|Vision of a Knight|
|Type||Egg tempera on poplar|
|Dimensions||17.1 cm × 17.1 cm (6.7 in × 6.7 in)|
|Location||National Gallery, London|
The Vision of a Knight, also called The Dream of Scipio or Allegory, is a small egg tempera painting on poplar by the Italian Renaissance artist Raphael, finished in 1503–1504. It is in the National Gallery in London. It probably formed a pair with the Three Graces panel, also 17 cm square, now in the Château de Chantilly museum.
There are a number of theories as to what the panel is intended to represent. Some art historians think the sleeping knight represents the Roman general Scipio Aemilianus (185–129 BC) who, according to Cicero's Somnium Scipionis, dreamed that he had to choose between Virtue (behind whom is a steep and rocky path) and Pleasure (in looser robes).
"This sleepy Lancelot also conjures up memories of another ancient hero: the Roman general Publius Cornelius Scipio Africanus Aemilianus, who toured the cosmos in a dream and learned (at least according to Cicero) that the reward of virtue is a place among the stars in heaven."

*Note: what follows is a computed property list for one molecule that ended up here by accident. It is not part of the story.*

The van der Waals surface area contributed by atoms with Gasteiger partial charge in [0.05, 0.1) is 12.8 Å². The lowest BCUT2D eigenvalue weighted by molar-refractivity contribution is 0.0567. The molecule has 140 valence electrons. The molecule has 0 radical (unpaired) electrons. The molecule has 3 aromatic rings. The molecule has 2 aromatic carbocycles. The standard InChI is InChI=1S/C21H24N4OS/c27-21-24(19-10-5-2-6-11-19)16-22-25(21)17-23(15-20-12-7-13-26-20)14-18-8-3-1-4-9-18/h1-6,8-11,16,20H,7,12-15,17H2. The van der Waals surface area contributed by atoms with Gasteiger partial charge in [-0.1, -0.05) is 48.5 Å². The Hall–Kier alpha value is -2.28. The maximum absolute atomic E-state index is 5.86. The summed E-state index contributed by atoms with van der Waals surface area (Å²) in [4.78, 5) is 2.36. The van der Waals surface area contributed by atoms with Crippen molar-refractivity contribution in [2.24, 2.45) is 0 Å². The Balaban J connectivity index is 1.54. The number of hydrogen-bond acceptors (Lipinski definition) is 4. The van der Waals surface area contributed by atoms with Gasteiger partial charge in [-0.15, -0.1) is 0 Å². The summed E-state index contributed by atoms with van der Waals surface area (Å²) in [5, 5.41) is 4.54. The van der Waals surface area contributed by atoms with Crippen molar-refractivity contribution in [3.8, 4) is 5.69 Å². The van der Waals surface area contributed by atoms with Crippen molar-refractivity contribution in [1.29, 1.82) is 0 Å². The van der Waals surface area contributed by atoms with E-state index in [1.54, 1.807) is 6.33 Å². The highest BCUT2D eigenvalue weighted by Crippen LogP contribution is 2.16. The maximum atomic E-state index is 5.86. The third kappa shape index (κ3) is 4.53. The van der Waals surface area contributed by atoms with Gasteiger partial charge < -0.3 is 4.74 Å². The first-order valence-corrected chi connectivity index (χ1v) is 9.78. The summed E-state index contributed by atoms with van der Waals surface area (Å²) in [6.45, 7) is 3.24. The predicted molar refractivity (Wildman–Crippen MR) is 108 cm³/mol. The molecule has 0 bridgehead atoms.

However, the two feminine figures are not presented as contestants. They may represent the ideal attributes of the knight: the book, sword, and flower that they hold suggest the ideals of scholar, soldier and lover which a knight should combine.
The most likely source for the allegory depicted is from a passage in the Punica, an epic poem recounting the Second Punic War by the Latin poet Silius Italicus.
The panel was moved to England by William Young Ottley in 1800.
Raphael used an extensive palette of paints to depict this colourful scene. Pigments such as lead-tin yellow, ultramarine, verdigris and ochres have been identified in an pigment analysis at ColourLex.